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Help me finding this limit $$ \lim\limits_{x\to 0} \left(\frac{1+\tan x}{1+\sin x}\right)^\frac{1}{\sin x} $$

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Please show the reason of downvote explicitly. I give one here, also I didn't downvote: there seems no effort shown. –  Frank Science Jul 15 '12 at 10:55
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3 Answers 3

This is the answer that Madrit Zhaku was trying to give. It makes use of the well-known limit $\lim\limits_{x\to 0}(1+x)^{\frac1x}=e$.

$$\begin{align*} \lim_{x\to 0}\left(\frac{1+\tan x}{1+\sin x}\right)^{\frac1{\sin x}}&=\lim_{x\to 0}\frac{(1+\tan x)^{\frac1{\sin x}}}{(1+\sin x)^{\frac1{\sin x}}}\\ &=\frac{\lim\limits_{x\to 0}(1+\tan x)^{\frac1{\sin x}}}{\lim\limits_{x\to 0}(1+\sin x)^{\frac1{\sin x}}}\\ &=\frac{\lim\limits_{x\to 0}(1+\tan x)^{\frac1{\tan x}\cdot\frac1{\cos x}}}e\\ &=\frac1e\lim_{x\to 0}\left((1+\tan x)^{\frac1{\tan x}}\right)^{\frac1{\cos x}}\\ &=\frac1e\cdot e^1\\ &=1\;. \end{align*}$$

The limit can also be calculated quite easily using l’Hospital’s rule.

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Put:

1 - $$ y= \left( {\frac {1+\tan \left( x \right) }{1+\sin \left( x \right) }} \right) ^{ \left( \sin \left( x \right) \right) ^{-1}} $$, (2) - take the natural log ( ln(x) ) to both sides of the above equation,

(3) - take the limit to both sides as x goes to 0 of the equation in (2),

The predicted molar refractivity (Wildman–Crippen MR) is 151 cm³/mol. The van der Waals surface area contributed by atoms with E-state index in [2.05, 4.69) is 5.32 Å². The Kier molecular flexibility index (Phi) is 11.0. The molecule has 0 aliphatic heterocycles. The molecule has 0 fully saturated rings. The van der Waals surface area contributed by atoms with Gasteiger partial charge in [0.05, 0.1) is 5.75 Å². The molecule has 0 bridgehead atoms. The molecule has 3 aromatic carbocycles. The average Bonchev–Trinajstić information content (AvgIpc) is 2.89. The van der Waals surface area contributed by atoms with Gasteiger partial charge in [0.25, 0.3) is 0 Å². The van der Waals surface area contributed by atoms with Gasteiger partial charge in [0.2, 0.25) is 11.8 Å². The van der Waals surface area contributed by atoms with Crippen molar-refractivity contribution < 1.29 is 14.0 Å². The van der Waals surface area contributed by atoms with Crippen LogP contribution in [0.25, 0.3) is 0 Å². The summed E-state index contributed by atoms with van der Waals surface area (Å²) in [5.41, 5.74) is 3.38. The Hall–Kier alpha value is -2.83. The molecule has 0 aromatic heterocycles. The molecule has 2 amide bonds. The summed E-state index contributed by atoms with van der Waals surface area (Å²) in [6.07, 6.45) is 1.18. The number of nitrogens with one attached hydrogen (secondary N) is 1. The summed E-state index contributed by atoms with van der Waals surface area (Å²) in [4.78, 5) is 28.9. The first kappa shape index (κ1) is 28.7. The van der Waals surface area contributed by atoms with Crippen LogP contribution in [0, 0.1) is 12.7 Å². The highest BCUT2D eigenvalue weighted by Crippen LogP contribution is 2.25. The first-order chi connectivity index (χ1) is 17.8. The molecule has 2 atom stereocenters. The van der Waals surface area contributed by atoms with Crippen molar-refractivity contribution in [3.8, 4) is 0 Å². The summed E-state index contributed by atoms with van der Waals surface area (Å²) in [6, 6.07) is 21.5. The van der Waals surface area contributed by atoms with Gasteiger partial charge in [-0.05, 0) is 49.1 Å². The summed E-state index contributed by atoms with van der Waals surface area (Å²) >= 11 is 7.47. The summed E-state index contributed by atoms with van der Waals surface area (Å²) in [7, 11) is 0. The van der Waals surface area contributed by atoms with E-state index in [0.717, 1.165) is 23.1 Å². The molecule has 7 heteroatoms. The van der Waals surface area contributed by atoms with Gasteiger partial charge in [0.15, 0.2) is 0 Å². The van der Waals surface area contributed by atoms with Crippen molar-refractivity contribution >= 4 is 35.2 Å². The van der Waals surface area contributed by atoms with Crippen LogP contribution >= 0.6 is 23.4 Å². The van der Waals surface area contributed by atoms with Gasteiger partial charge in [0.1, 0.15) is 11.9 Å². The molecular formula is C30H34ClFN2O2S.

(4) - use L'Hôpital's rule to the right hand side in (3),

(5) - exponentiate both sides (use the inverse function of ln(x) ) in (4), you get the answer.

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$\lim_{x\to 0} (\frac{1+\tan x}{1+\sin x})^\frac{1}{\sin x}$=|$\lim_{x\to 0}$$(\frac{a}{b})^n$=$\lim_{x\to 0}\frac{a^n}{b^n}$|$=$$\lim_{x\to 0}$$\frac{(1+\tan x)^\frac{1}{\sin x}}{(1+\sin x)^\frac{1}{\sin x}}$=|$\lim_{x\to 0}({1+\sin x})^\frac{1}{\sin x}$=$e$|=$\frac{1}{e}\lim_{x\to 0}({1+\tan x)}^{\frac{1}{\tan x}\cdot\frac{1}{\sin x}}$=$\frac{1}{e}\cdot e = 1$.

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The core of a workable idea is buried in this, but I’ve rarely seen such mangled notation. In particular, the parenthetical remarks between vertical bars are completely non-standard; you cannot expect them to be understood. –  Brian M. Scott Jul 15 '12 at 8:41
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